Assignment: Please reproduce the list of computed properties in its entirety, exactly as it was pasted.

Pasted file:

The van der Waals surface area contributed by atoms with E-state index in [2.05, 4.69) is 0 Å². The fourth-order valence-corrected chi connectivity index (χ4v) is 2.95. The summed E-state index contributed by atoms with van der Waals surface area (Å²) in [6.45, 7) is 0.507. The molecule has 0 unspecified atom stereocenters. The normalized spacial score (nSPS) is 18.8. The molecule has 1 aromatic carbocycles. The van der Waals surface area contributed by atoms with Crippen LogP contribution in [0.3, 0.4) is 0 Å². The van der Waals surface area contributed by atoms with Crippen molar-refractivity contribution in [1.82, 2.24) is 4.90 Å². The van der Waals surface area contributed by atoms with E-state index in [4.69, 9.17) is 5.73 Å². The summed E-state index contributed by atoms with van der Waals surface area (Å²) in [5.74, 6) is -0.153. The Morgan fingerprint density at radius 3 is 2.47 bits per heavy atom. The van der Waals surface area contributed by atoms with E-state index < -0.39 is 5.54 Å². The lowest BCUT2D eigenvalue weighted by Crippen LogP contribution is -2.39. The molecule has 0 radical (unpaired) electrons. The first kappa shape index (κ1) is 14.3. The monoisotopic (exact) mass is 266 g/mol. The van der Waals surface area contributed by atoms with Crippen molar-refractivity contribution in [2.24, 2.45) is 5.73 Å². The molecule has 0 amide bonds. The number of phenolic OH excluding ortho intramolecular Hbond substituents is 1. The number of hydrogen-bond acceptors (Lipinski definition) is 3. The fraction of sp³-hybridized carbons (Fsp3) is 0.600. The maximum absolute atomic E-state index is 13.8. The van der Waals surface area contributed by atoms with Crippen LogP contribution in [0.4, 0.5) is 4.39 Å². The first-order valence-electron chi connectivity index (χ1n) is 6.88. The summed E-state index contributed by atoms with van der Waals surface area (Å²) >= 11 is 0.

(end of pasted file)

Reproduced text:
The van der Waals surface area contributed by atoms with E-state index in [2.05, 4.69) is 0 Å². The fourth-order valence-corrected chi connectivity index (χ4v) is 2.95. The summed E-state index contributed by atoms with van der Waals surface area (Å²) in [6.45, 7) is 0.507. The molecule has 0 unspecified atom stereocenters. The normalized spacial score (nSPS) is 18.8. The molecule has 1 aromatic carbocycles. The van der Waals surface area contributed by atoms with Crippen LogP contribution in [0.3, 0.4) is 0 Å². The van der Waals surface area contributed by atoms with Crippen molar-refractivity contribution in [1.82, 2.24) is 4.90 Å². The van der Waals surface area contributed by atoms with E-state index in [4.69, 9.17) is 5.73 Å². The summed E-state index contributed by atoms with van der Waals surface area (Å²) in [5.74, 6) is -0.153. The Morgan fingerprint density at radius 3 is 2.47 bits per heavy atom. The van der Waals surface area contributed by atoms with E-state index < -0.39 is 5.54 Å². The lowest BCUT2D eigenvalue weighted by Crippen LogP contribution is -2.39. The molecule has 0 radical (unpaired) electrons. The first kappa shape index (κ1) is 14.3. The monoisotopic (exact) mass is 266 g/mol. The van der Waals surface area contributed by atoms with Crippen molar-refractivity contribution in [2.24, 2.45) is 5.73 Å². The molecule has 0 amide bonds. The number of phenolic OH excluding ortho intramolecular Hbond substituents is 1. The number of hydrogen-bond acceptors (Lipinski definition) is 3. The fraction of sp³-hybridized carbons (Fsp3) is 0.600. The maximum absolute atomic E-state index is 13.8. The van der Waals surface area contributed by atoms with Crippen LogP contribution in [0.4, 0.5) is 4.39 Å². The first-order valence-electron chi connectivity index (χ1n) is 6.88. The summed E-state index contributed by atoms with van der Waals surface area (Å²) >= 11 is 0.